The secret garden of Kfar Saba

The garden of Baron Felix de Menashe, built in the 1930s, was once a magnet for celebrities.

The future of the garden is being negotiated between the Kfar Saba Municipality and the Eisenberg family, which owns it. (photo credit: COURTESY ARCHEOLOGICAL MUSEUM OF KFAR SABA)
The future of the garden is being negotiated between the Kfar Saba Municipality and the Eisenberg family, which owns it.
The garden of Baron Felix de Menashe is one of Kfar Saba’s best-kept secrets.
I have lived in the town for over 40 years but had never heard of it until last Passover, when I went on an outing with a group of Kfar Saba residents that took the garden as its starting point – and it came as a surprise to all of us.
According to Matty Eisenberg, a local member of the renowned Eisenberg family that today owns the garden, it is the most important botanical garden in the Jewish state after that of Mikve Israel, the agricultural training school near Tel Aviv.
“It has some extremely rare plants and trees that were brought from all over the world,” he says. “There was a magnificent magnolia tree that gave huge flowers 40 centimeters across – and it disappeared, probably stolen, as it was worth a very large amount of money.”
The story behind this unique garden is one of Zionism, philanthropy and vision. Who was the baron, and how did he come to create a garden in Kfar Saba? Baron Felix de Menashe was a very wealthy Jewish philanthropist who lived in Alexandria, Egypt. He was born in 1865 to a family that collaborated with the Austro-Germans before World War I; he was granted the title in 1873 as a result.
De Menashe built schools, hospitals and roads in his native Alexandria and he and his wife, Rosetta, became pillars of the community. During the war he was elected president of the city’s Jewish community and increased his contacts with Chaim Weizmann, who persuaded him to add the Land of Israel to his list of investments.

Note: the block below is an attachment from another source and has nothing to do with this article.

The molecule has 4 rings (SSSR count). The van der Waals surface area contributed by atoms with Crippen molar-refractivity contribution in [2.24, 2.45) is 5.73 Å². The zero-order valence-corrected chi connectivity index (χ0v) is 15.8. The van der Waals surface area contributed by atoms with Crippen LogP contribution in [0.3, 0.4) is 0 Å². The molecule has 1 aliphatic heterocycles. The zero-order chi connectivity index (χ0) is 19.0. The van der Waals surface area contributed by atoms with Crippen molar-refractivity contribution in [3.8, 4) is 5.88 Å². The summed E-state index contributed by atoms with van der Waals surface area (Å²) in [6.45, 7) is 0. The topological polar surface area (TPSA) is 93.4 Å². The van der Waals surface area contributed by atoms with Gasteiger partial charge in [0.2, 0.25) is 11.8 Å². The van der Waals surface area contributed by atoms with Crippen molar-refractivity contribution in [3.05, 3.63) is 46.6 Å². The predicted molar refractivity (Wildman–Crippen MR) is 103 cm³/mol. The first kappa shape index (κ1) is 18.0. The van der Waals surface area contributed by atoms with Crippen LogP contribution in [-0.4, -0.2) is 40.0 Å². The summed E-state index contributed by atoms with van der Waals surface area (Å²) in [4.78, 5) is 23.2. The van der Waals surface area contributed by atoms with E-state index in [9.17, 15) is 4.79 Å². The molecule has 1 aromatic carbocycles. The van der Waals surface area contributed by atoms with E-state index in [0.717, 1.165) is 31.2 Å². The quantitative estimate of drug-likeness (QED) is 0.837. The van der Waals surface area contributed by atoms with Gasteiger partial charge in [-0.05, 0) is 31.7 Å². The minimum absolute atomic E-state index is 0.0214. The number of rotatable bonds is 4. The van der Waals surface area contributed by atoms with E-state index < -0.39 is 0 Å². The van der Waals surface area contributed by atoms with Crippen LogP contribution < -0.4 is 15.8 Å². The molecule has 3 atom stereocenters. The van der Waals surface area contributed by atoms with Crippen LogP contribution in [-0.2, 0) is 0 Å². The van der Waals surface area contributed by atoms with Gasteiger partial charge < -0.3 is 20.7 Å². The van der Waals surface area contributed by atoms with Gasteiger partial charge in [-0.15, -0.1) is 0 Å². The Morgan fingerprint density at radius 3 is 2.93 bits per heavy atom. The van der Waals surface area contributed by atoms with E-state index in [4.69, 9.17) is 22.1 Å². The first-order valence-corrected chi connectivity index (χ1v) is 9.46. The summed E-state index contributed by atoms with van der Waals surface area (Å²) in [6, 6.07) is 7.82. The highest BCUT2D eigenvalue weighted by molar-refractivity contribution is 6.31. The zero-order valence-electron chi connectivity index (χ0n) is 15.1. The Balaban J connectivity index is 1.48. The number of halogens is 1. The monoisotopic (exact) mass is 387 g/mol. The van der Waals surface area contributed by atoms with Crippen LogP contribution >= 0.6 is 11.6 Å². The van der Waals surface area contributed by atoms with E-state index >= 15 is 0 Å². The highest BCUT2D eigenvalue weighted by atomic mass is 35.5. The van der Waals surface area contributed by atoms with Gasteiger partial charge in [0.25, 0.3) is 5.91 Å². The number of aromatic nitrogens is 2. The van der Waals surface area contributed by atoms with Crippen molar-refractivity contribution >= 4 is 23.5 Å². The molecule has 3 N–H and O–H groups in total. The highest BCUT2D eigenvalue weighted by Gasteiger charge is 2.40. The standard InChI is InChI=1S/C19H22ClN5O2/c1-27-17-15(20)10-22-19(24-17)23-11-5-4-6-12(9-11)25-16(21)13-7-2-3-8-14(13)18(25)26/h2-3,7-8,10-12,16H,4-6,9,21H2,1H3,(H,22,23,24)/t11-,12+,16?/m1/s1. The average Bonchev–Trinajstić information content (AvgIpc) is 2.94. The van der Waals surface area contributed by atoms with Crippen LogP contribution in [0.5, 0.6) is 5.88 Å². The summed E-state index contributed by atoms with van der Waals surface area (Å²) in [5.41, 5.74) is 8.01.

The baron bought land in Petah Tikva, Netanya and Kfar Saba, which in those days was a small agricultural community made up mainly of orange groves and strawberry fields.
Among his purchases in the early ’30s were 22 hectares (54 acres) of land north of the village, in what is today the green neighborhood of Kfar Saba.
The intention was to build a splendid villa, create a magnificent garden and live out his life in this place. Landscape gardener Yitzhak Kutner was engaged to create the garden, and Lipa Yahalom continued the work.
The plans for the villa were drawn up by Ze’ev Rechter (father of Ya’akov, grandfather of Yoni), but it was never built. The Arab riots at the beginning of the decade, the outbreak of World War II and the bankruptcy of the baron’s Bnei Binyamin bank all contributed to the fact that the house never got past the planning stage.
But a small cottage was built, known as Beit Hanehag, the chauffeur’s house, and Haim and Miriam Yoffe there and oversee the garden. Miriam became famous for talking to her plants, while Haim cultivated the garden, bringing exotic plants and seeds, trying out mangoes and avocados.
Rare oak trees were planted along with an avenue of pines, which served to delineate the entrance and act as a windbreaker for the delicate plants in the garden. During the late ’30s, the site became a “slik” for the Hagana to hide weapons.
One of the Hagana soldiers, Elisheva, lived in the house and worked as a radio operative.
Miriam Yoffe passed her off as the maid, and visitors couldn’t understand why she would serve food and drink to the maid instead of the other way around.
Later, after the establishment of the state, Gan Menashe became a magnet for celebrities.
David Ben-Gurion and actress Hannah Rovina visited, as did author Nissim Aloni.
In 1974 a movie of one of his short stories was filmed there, The Bride and the Butterfly Hunter; Gila Almagor was one of the stars.
The garden became a popular place for schoolchildren to visit, and many a lesson in botany was conducted in its green and peaceful environment.
In 1967 Miriam left the garden and the small house, unable to carry on alone after the death of Haim. Her son, Avraham Yoffe, an IDF general and the head of the Southern Command, wanted to buy the garden from the son of the baron, George de Menashe, but the price was too high. It was instead purchased by entrepreneur Shoul Eisenberg, who tried to change the site’s name to Gan Shaul – though it didn’t catch on.
Another son, Jean de Menashe, a brilliant author and academic who spoke 15 languages, converted to Christianity and became a priest. He died in 1973.
Avraham Yoffe distinguished himself in other ways. Besides being a brave soldier who fought with Orde Wingate in the night squads, he served in the Six Day War with distinction.
In the late ’60s he started the Israel Nature Reserves Authority, the forerunner of Israel Nature and Parks Authority. Being raised in a famous garden, it seems, had a strong influence. He died in 1983.
The future of the garden is now being negotiated between the Kfar Saba Municipality and the Eisenberg family.
“They have to conserve it and open it officially to the public,” says Yardena Weisenberg, the curator of the museum. Matti Eisenberg says there are plans to open a restaurant and a visitors’ center.
The chauffeur’s house, for its part, will probably become a museum – encapsulating the romantic and colorful story of Kfar Saba’s secret garden.